CIM COMMERICAL TRUST CMCT
January 11, 2019 - 6:30pm EST by
broncos727
2019 2020
Price: 16.43 EPS na na
Shares Out. (in M): 43 P/E na na
Market Cap (in $M): 700 P/FCF na na
Net Debt (in $M): 0 EBIT 0 0
TEV ($): 0 TEV/EBIT na na

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Description

CIM Commercial Trust presents a good risk / reward opportunity that the VIC community might find interesting.  Like most of my ideas, this one is discounted by a lack of liquidity and also due to a majority shareholder completely controlling the company.  However, unlike most of my ideas there is a catalyst.  

 

Normally I am skeptical of “catalyst” based investment ideas.  The issue I have with investing around a catalyst is that you are normally expected to pay a higher price because of the anticipated catalyst and, as a result,  the catalyst occurring or not occurring becomes the primary risk.  However, in this particular case I don’t believe the catalyst is fully implied in the current price, and, perhaps more importantly, I also think it is highly likely to occur.

Please note that although the market cap is approximately $700 million, the actual float is closer to $30 million.  I suggest using limit orders and this idea might find a better audience with those VIC members managing smaller amounts of capital.

CIM Commercial Trust Corp acquires, owns, and operates Class A and creative office assets in urban communities throughout the United States.  They describe their locations as being in “vibrant and improving” cities.  Below are the 20 properties they currently own:

 

 

 

 

 

     

Office

     

and Retail

     

Rentable

     

Square

Property

Market

Sub-Market

Feet

Office

     

1 Kaiser Plaza

Oakland, CA

Lake Merritt

534,284

2101 Webster Street

Oakland, CA

Lake Merritt

471,337

999 N Capitol Street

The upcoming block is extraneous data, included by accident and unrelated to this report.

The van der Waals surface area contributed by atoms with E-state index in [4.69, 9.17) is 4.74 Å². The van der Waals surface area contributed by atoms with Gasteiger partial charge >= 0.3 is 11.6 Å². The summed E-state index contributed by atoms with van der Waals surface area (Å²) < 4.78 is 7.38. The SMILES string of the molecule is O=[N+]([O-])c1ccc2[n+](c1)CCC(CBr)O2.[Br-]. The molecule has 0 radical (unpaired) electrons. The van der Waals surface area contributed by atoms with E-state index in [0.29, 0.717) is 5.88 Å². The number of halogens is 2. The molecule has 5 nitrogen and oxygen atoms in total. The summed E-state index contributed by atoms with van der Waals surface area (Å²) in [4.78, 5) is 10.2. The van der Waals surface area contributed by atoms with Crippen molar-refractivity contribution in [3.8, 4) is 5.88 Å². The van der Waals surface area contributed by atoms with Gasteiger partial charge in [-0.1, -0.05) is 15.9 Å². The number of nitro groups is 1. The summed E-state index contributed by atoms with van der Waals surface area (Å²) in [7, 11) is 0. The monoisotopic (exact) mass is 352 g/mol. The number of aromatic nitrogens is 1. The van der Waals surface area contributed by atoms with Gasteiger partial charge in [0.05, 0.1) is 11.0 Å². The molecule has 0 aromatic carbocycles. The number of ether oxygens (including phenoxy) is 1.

District of Columbia

Capitol Hill

323,076

899 N Capitol Street

District of Columbia

Capitol Hill

314,667

1901 Harrison Street

Oakland, CA

Lake Merritt

275,087

830 1st Street

District of Columbia

Capitol Hill

247,337

1333 Broadway

Oakland, CA

City Center

240,887

2100 Franklin Street

Oakland, CA

Lake Merritt

216,828

11620 Wilshire Boulevard

Los Angeles, CA

West Los Angeles

194,677

3601 S Congress Avenue (1)

Austin, TX

South

184,418

4750 Wilshire Boulevard

Los Angeles, CA

Mid-Wilshire

143,361

260 Townsend Street

San Francisco, CA

South of Market

66,682

11600 Wilshire Boulevard

Los Angeles, CA

West Los Angeles

55,793

Lindblade Media Center (2)

Los Angeles, CA

West Los Angeles

32,428

1130 Howard Street

San Francisco, CA

South of Market

21,194

Total Office (15

     

Properties)

   

3,322,056

       

Other Ancillary Properties

     

within Office Portfolio

     

901 N Capitol Street (3)

District of Columbia

Capitol Hill

                          -  

2353 Webster Street

     

Parking Garage

Oakland, CA

Lake Merritt

                          -  

2 Kaiser Plaza Parking Lot

     

(4)

Oakland, CA

Lake Merritt

                          -  

Total Ancillary Office (3

     

Properties)

   

                          -  

Total Office including

     

Other Ancillary (18

     

Properties)

   

3,322,056

       

 

     



     


As you can see they have a heavy tilt toward Oakland (Hopefully it formats correctly).  Oakland office property has done exceptionally well over the last decade, a beneficiary of the tech spillover from Silicon Valley and San Francisco.

CIM Commercial Trust Corp is the result of a merger in 2014 between CIM Urban (also referred to as “Urban Partners II, LLC”) and PMC Commercial Trust.  Prior to the merger CIM Urban was a very large private real estate fund and PMC Commercial Trust was a fairly small publicly traded REIT.  Following the merger Urban Partners II now beneficially own 41,627,739 shares, or approximately 95% of the outstanding shares of CMCT.  When you add the holdings of various affiliates within CIM the number is slightly more than 96%.  The shares that trade under the symbol CMCT on Nasdaq have a “float” of approximately $27 million…and have for the majority of time between 2014 and now traded at a substantial discount to what CIM Group thinks is NAV.  This is likely due to the float being very small, which creates limited liquidity and the non-existence of any sort of corporate democracy.